Material science is the study of materials. Just about everything we use every day - the shoes we wear, the dishes we eat from, the bike or car we ride - it's all made of different kinds of materials.
Understanding how that material is put together, how it can be used, how it can be changed and made better to do more amazing things - even creating completely new kinds of materials; that's what materials science is all about. This science investigates the relationship between the structure of materials at atomic or molecular scales and their macroscopic properties. It includes elements of applied physics and chemistry.
Materials science encompasses the natural and synthetic materials used in a wide range of products and structures, from airplanes, cars, and bridges to clothing and household goods. Materials scientists often specialize in specific areas such as ceramics or metals.
Nature of Work
study the structures and chemical properties of various materials
Determine ways to strengthen or combine materials or develop new materials with new or specific properties for use in a variety of products and applications.
Recommend materials for reliable performance in various environments.
Devise testing methods to evaluate the effects of various conditions on particular materials.
Test individual parts and products to ensure that manufacturer and governmental quality and safety standards are met.
Research methods of processing, forming, and firing materials to develop such products as ceramic dental fillings, unbreakable dinner plates, and telescope lenses.
Plan laboratory experiments to confirm feasibility of processes and techniques used in the production of materials having special characteristics.
Conduct research on the structures and properties of materials, such as metals, alloys, polymers, and ceramics, to obtain information that could be used to develop new products or enhance existing ones.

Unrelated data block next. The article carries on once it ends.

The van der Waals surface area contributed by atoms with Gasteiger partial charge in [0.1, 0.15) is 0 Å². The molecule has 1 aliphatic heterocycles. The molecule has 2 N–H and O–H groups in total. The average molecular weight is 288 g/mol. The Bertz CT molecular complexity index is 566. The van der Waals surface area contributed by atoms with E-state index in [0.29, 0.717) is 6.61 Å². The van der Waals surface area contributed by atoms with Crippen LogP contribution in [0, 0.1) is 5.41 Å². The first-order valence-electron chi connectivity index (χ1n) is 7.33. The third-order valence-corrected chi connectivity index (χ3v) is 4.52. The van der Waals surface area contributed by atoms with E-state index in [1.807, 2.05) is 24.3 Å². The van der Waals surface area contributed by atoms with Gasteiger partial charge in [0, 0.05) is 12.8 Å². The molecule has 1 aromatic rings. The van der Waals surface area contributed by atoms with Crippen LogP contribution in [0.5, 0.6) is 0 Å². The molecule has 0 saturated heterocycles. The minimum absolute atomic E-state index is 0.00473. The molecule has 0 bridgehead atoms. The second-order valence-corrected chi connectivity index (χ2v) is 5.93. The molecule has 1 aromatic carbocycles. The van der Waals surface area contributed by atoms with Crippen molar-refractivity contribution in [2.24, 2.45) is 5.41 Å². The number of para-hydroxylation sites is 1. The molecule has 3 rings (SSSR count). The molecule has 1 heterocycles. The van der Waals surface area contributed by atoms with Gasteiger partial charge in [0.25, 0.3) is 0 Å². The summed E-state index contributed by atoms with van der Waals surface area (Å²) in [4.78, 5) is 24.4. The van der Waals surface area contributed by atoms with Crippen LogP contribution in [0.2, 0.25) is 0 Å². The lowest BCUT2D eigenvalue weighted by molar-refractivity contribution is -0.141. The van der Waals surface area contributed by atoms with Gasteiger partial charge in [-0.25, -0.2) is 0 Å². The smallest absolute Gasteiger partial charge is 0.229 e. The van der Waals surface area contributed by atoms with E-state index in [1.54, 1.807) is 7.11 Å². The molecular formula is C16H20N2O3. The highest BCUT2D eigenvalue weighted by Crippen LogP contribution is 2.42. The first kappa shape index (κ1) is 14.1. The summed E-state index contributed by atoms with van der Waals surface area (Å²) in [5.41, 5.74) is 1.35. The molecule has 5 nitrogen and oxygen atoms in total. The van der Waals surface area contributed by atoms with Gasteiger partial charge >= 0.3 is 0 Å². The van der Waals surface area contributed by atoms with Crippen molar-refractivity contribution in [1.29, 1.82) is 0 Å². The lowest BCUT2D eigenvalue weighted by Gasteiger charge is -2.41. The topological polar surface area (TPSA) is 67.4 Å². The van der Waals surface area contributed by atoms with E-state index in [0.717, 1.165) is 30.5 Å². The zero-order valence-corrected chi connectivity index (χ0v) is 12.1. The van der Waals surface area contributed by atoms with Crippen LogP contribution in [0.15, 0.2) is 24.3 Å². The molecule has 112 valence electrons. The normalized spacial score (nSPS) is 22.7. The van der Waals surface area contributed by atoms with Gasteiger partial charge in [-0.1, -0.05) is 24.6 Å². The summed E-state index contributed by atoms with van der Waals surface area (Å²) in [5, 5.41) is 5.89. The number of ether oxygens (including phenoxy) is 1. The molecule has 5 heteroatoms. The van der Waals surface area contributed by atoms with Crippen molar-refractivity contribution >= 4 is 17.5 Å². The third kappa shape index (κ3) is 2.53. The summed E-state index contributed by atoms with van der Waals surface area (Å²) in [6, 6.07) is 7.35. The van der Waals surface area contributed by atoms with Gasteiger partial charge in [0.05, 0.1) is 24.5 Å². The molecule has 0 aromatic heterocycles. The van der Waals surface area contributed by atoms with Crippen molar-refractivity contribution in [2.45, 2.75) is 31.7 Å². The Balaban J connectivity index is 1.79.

Prepare reports of materials study findings for the use of other scientists and requestors.
Chemists and materials scientists normally work for regular hours in offices and laboratories. Chemists related to the research work and materials scientists spend much time in laboratories but also work in offices Chemists do some of their work in a chemical plant or outdoors to collect the samples.
R&D chemists and materials scientists spend much time in laboratories but also work in offices when they do theoretical research or plan, record, and report on their lab research. Although some laboratories are small, others are large enough to incorporate prototype chemical manufacturing facilities as well as advanced equipment for chemists. In addition to working in a laboratory, materials scientists also work with engineers and processing specialists in industrial manufacturing facilities. After a material is sold, materials scientists often help customers tailor the material to suit their needs. Chemists do some of their work in a chemical plant or outdoors—while gathering water samples to test for pollutants, for example. Some chemists are exposed to health or safety hazards when handling certain chemicals, but there is little risk if proper procedures are followed.
MS/ M.Phill (if BS/M.Sc.)
Equivalence if other than FSc (A’Level etc...)
Entry Test for BS
The ability to work differently and quest of experimentation with care
The ability to concentrate on detail and to work independently
Critical Thinking (Using logic and reasoning to identify the strengths and weaknesses of alternative solutions).